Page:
Sacagawea’s Early Life Born in 1788 or 1789, a member of the Lemhi band of the Native American Shoshone tribe, Sacagawea grew up surrounded by the Rocky Mountains in the Salmon River region of what is now Idaho.
When she was approximately 12 years old, Sacagawea was captured by an enemy tribe, the Hidatsa, and taken from her Lemhi Shoshone people to the Hidatsa villages near present-day Bismarck, North Dakota.
Sacagawea and her husband lived among the Hidatsa and Mandan Indians in the upper Missouri River area (present-day North Dakota). In November 1804, an expedition led by Meriwether Lewis and William Clark entered the area.
Born into the Lemhi-Shoshone tribe of modern-day Idaho, Sacagawea had been abducted by the enemy Hidatsa tribe as an adolescent before marrying French Canadian fur trader Toussaint Charbonneau.
Some Native American oral traditions relate that, rather than dying in 1812, Sacagawea left her husband Charbonneau, crossed the Great Plains, and married into a Comanche tribe. She was said to have returned to the Shoshone in 1860 in Wyoming, where she died in 1884.
Sacagawea was not deaf. Her most important role in the Lewis and Clark expedition was as a translator. She spoke her native Shoshone language and
Sheppard counts herself among the hundreds of Sacagawea descendants on the Fort Berthold Reservation, homeland of the Mandan, Hidatsa and Arikara Nation. Sacagawea’s Hidatsa descendants’ voices, however, have mostly been unheard, unpublished.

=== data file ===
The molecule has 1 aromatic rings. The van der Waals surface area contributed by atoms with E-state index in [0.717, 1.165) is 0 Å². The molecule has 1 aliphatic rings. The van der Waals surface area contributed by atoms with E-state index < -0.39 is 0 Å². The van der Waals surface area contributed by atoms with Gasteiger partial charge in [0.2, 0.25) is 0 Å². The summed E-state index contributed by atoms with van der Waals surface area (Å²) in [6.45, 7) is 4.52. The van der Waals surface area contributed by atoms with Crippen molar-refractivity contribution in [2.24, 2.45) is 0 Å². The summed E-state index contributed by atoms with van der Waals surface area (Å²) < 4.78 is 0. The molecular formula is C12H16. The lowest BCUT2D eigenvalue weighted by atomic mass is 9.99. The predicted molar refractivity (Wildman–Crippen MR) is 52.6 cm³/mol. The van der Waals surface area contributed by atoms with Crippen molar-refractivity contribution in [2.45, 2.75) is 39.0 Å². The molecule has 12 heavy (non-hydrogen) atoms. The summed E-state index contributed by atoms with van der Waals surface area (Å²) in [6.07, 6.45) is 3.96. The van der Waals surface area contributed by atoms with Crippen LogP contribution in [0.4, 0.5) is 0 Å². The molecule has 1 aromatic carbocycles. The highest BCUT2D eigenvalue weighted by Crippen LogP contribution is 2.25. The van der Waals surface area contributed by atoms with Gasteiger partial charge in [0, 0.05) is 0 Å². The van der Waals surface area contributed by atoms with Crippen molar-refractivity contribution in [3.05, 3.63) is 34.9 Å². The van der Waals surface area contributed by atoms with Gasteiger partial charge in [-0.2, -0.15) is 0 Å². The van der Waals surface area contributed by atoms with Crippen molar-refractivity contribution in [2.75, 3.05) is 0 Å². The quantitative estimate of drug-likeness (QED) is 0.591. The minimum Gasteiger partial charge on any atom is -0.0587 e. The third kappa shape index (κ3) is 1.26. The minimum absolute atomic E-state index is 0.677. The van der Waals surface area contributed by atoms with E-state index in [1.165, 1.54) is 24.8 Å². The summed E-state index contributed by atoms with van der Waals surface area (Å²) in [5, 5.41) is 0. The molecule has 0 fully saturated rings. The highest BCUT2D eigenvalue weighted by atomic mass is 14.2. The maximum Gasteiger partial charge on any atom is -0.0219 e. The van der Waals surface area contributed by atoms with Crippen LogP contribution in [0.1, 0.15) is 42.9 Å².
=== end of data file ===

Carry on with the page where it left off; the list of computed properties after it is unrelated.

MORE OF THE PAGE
Sacagawea, the Shoshone interpreter and guide to the Lewis and Clark expedition, gives birth to her first child, Jean Baptiste Charbonneau.
William Clark was not actually a Captain in the Corps of Discovery, at least in the eyes of the U.S. Army. While Meriwether Lewis had requested that Clark be reinstated in the military in 1803 as a Captain, his request wasn’t granted and Clark was officially commissioned as a Lieutenant.
Many recorded documents and statements made by descendants, officials at Fort Washakie, and by the Federal Government record her death and burial place at the Sacajawea Cemetery, Fort Washakie, Wyoming in 1884.
Charbonneau was born near Montreal, Canada and was an independent trader, he obtained goods on credit and traded them with the Indians. He lived among the Mandans and Hidatsas and adopted their way of life. Sacagawea and Charbonneau lived in this cluster of earth lodges at the Hidatsa village.
Lewis and Clark Meet the Shoshone. Shoshone men on horseback–the Corps needed their horses! In August 1805 Lewis and Clark were looking for the Shoshone Indians. The Corps (Lewis and Clark’s expedition party) needed horses to cross the Rockies and the Shoshone had them.
Lewis and Clark: Native American Encounters In fact, the Corps encountered around 50 Native American tribes including the Shoshone, the Mandan, the Minitari, the Blackfeet, the Chinook and the Sioux. Lewis and Clark developed a first contact protocol for meeting new tribes.
In addition to being used for hunting, it’s likely that Captain Lewis could have used one of the horses as he explored the terrain along the banks of the Missouri, which he often did, studying the wildlife and plant life.
In the aftermath of the Bear River Massacre, white settlers moved unopposed into traditional Northwestern Shoshone lands. As American settlements grew around them, the few remaining Northwestern Shoshones lost their land base and could no longer sustain their traditional nomadic lifestyle.